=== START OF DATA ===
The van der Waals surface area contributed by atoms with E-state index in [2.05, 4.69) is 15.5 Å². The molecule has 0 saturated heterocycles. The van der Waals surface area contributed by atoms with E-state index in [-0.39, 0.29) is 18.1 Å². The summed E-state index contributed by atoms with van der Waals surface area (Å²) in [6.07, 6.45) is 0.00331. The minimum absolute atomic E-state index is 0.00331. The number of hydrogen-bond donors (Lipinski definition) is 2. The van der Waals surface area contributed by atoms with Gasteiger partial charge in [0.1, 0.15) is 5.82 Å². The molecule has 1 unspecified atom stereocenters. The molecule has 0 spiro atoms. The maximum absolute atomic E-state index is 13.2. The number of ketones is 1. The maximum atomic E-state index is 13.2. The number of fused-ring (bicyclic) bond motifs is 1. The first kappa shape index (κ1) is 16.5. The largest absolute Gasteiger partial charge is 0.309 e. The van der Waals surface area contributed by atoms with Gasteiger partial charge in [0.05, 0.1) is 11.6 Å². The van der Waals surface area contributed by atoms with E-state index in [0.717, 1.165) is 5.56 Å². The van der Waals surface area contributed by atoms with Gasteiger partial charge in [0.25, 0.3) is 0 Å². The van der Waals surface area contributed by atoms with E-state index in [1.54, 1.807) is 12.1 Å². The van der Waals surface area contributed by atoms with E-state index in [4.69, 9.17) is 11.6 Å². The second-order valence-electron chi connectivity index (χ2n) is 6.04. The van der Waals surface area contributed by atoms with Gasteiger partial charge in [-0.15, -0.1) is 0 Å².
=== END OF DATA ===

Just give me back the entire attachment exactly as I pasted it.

The van der Waals surface area contributed by atoms with E-state index in [2.05, 4.69) is 15.5 Å². The molecule has 0 saturated heterocycles. The van der Waals surface area contributed by atoms with E-state index in [-0.39, 0.29) is 18.1 Å². The summed E-state index contributed by atoms with van der Waals surface area (Å²) in [6.07, 6.45) is 0.00331. The minimum absolute atomic E-state index is 0.00331. The number of hydrogen-bond donors (Lipinski definition) is 2. The van der Waals surface area contributed by atoms with Gasteiger partial charge in [0.1, 0.15) is 5.82 Å². The molecule has 1 unspecified atom stereocenters. The molecule has 0 spiro atoms. The maximum absolute atomic E-state index is 13.2. The number of ketones is 1. The maximum atomic E-state index is 13.2. The number of fused-ring (bicyclic) bond motifs is 1. The first kappa shape index (κ1) is 16.5. The largest absolute Gasteiger partial charge is 0.309 e. The van der Waals surface area contributed by atoms with Gasteiger partial charge in [0.05, 0.1) is 11.6 Å². The van der Waals surface area contributed by atoms with E-state index in [0.717, 1.165) is 5.56 Å². The van der Waals surface area contributed by atoms with Gasteiger partial charge in [0.25, 0.3) is 0 Å². The van der Waals surface area contributed by atoms with E-state index in [1.54, 1.807) is 12.1 Å². The van der Waals surface area contributed by atoms with E-state index in [4.69, 9.17) is 11.6 Å². The second-order valence-electron chi connectivity index (χ2n) is 6.04. The van der Waals surface area contributed by atoms with Gasteiger partial charge in [-0.15, -0.1) is 0 Å².